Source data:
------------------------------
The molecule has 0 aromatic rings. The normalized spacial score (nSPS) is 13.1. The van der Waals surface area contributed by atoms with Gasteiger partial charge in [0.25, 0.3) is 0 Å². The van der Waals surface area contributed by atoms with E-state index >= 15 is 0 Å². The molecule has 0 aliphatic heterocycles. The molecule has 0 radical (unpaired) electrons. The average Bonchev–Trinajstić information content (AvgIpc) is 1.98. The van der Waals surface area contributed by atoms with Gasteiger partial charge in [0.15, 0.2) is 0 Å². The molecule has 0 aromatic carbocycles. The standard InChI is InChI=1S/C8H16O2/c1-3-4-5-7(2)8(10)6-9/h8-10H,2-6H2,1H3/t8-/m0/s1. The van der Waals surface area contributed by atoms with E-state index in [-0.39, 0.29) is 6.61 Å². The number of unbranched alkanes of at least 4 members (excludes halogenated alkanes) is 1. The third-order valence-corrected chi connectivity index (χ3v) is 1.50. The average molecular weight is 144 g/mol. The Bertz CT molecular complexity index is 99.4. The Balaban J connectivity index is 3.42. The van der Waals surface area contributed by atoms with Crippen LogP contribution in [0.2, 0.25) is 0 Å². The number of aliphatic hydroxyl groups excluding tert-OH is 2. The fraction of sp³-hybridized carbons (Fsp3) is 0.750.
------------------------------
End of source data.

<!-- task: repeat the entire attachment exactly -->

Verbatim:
The molecule has 0 aromatic rings. The normalized spacial score (nSPS) is 13.1. The van der Waals surface area contributed by atoms with Gasteiger partial charge in [0.25, 0.3) is 0 Å². The van der Waals surface area contributed by atoms with E-state index >= 15 is 0 Å². The molecule has 0 aliphatic heterocycles. The molecule has 0 radical (unpaired) electrons. The average Bonchev–Trinajstić information content (AvgIpc) is 1.98. The van der Waals surface area contributed by atoms with Gasteiger partial charge in [0.15, 0.2) is 0 Å². The molecule has 0 aromatic carbocycles. The standard InChI is InChI=1S/C8H16O2/c1-3-4-5-7(2)8(10)6-9/h8-10H,2-6H2,1H3/t8-/m0/s1. The van der Waals surface area contributed by atoms with E-state index in [-0.39, 0.29) is 6.61 Å². The number of unbranched alkanes of at least 4 members (excludes halogenated alkanes) is 1. The third-order valence-corrected chi connectivity index (χ3v) is 1.50. The average molecular weight is 144 g/mol. The Bertz CT molecular complexity index is 99.4. The Balaban J connectivity index is 3.42. The van der Waals surface area contributed by atoms with Crippen LogP contribution in [0.2, 0.25) is 0 Å². The number of aliphatic hydroxyl groups excluding tert-OH is 2. The fraction of sp³-hybridized carbons (Fsp3) is 0.750.